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Why do Olympians bite their medals?

It's the iconic photo you see every Olympics.

ATLANTA — It’s an Olympic tradition that stirs memories of America’s 19th Century hunt for gold.

Whether it’s the winter or summer games, it seems Olympic champions can’t step onto the medal stand without sinking their teeth into their newly acquired hardware. Photographs grace magazine covers and the front pages of newspapers showing Olympians taking a bite of their medals.

“It’s become sort of an expectation,” said sports photographer Perry McIntyre.

During the California Gold Rush in the late 1800s, miners would sink their teeth into a new discovery to see if they’d actually struck gold. Pure gold is soft enough to leave teeth marks, so if a miner cracked his dental wear, he knew he was out of luck.

No one seems to know if that is what prompted the trend of athletes taking a good natured bite of their gold medals, but photographers love it. Olympic medalists say photographers plead for a toothy pose.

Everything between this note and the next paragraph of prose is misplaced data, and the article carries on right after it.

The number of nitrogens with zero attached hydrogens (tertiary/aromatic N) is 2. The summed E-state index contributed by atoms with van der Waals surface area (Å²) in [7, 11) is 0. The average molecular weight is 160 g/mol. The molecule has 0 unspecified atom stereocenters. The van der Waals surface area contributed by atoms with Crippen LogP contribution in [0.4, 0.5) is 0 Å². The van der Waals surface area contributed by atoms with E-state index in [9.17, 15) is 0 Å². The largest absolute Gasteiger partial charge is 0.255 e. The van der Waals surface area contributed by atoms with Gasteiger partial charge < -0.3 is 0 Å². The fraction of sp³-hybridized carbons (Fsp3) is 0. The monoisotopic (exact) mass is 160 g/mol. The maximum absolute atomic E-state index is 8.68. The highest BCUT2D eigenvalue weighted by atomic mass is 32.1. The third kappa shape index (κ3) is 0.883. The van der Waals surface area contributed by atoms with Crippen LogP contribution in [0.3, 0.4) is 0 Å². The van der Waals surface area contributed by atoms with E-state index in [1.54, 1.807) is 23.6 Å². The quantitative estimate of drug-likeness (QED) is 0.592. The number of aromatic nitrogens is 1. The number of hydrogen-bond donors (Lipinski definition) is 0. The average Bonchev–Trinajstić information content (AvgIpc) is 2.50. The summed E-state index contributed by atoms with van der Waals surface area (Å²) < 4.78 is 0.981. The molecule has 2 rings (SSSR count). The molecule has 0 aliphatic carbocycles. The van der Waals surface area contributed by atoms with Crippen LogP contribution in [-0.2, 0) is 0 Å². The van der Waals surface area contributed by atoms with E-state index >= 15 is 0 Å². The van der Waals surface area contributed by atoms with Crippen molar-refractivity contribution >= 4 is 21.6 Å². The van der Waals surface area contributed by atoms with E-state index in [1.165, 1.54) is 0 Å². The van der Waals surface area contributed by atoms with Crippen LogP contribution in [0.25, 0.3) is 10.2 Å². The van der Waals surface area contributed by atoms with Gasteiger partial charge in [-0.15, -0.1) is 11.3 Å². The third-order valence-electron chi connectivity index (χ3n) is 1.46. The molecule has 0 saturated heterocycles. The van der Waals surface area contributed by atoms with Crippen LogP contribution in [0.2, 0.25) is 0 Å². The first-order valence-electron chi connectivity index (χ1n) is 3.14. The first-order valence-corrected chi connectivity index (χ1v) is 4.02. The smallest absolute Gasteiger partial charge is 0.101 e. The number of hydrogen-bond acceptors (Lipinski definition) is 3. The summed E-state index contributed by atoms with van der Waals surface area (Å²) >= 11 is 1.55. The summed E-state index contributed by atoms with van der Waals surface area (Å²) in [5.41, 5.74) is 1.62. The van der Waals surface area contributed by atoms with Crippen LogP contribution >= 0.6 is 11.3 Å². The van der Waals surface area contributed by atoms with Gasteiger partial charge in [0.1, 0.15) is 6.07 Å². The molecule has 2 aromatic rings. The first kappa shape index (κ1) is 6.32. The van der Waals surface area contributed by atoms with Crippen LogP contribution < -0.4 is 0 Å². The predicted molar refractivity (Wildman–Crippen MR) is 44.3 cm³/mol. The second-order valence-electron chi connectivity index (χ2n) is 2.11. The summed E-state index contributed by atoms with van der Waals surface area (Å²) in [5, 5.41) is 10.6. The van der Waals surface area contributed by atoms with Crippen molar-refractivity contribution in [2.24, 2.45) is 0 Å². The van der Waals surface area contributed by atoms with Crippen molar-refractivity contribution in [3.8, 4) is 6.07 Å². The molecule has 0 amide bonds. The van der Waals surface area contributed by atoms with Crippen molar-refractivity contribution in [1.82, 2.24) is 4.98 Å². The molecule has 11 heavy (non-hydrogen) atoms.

Photographer Perry McIntyre has worked a variety of sporting events including the Olympics. He says it’s the shot editors expect you to get.

“It's just become an iconic photo op,” said McIntyre. “When Georgia lifts the national championship trophy, that's the picture everybody gets. I think this Olympic gold medal biting is probably one of the same type things.”

While the tradition may have roots in America’s 19th Century search for gold, Olympic winners are biting down on medals that are mostly silver. Olympic gold medals have no more than six grams of gold.

Silver medals, however, are pure silver. Occasionally, Olympians bite down on them, too.



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